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NMR tools

Solid- and Liquid-State Nuclear Magnetic Resonance (NMR) Spectroscopy

Since its discovery in the late 40'es NMR spectroscopy has grown to be one of the major tools to obtain information about the structure and dynamics of molecules with atomic resolution - i.e., sub-Å to Å resolution of molecules on a nanoscale. The areas of application span almost all disciplines ranging from mineralogy, physics, materials science, inorganic chemistry through organic chemistry and polymer research to analysis of proteins and nucleic acids in relation to molecular biology and medicine.

NMR spectroscopy exploits the interaction between a strong magnetic field and the nuclear spin of nuclei such as 1H, 2H, 13C, 15N, 23Na, 27Al, 31P, etc. (more precisely all nuclei with a nuclear spin), to probe the local electronic and nuclear environment of these nuclei. By taking advantage of rf irradiation in advanced NMR pulse sequences the nuclear spin interactions may manipulated to provide very detailed information about structure and dynamics of small up to very large molecules and molecular systems in solution, suspension, or solid phase.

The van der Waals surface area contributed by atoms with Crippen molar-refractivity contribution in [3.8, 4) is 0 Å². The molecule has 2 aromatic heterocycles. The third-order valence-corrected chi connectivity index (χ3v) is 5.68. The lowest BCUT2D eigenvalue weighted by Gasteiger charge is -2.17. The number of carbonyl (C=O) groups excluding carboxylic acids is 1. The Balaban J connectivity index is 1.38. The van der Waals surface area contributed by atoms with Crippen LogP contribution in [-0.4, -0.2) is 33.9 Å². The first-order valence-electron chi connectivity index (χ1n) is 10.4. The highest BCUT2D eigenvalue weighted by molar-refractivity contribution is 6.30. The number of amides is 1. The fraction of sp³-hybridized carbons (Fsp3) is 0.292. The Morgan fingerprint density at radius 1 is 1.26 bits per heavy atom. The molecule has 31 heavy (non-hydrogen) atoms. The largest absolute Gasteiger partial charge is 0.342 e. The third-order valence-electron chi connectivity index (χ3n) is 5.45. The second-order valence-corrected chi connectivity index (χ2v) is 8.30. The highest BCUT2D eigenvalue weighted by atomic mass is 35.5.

A picture of the most abundant isotopes in the periodic table

Depending on the area of application, the technique typically requires at least 100 nanomoles of molecules, which for liquid-state NMR spectroscopy typically will be prepared as a 1 mM solution in 0.5 ml deuterated solvent or in solid-state NMR spectroscopy will take the form of an amorphous, microcrystalline or crystalline sample accommodating an overall volume of less than about 200 ul. Biological NMR of large proteins typically requires 15N and/or 13C isotope labelling.

Aarhus University has facilities for all kinds of solid-state NMR, organic solution NMR spectroscopy (Organic Chemistry groups), and is currently establishing biological liquid-state NMR. Medical imaging can be found at Aarhus University Hospital.

Details on the range of applicability, sample preparation etc. can be obtained by contacting Prof. Thomas Vosegaard (tv@chem.au.dk)or Assistant Prof. Anders Malmendal at the Laboratory of Biomolecular NMR Spectroscopy nmr.au.dk @ Aarhus University NMR Center.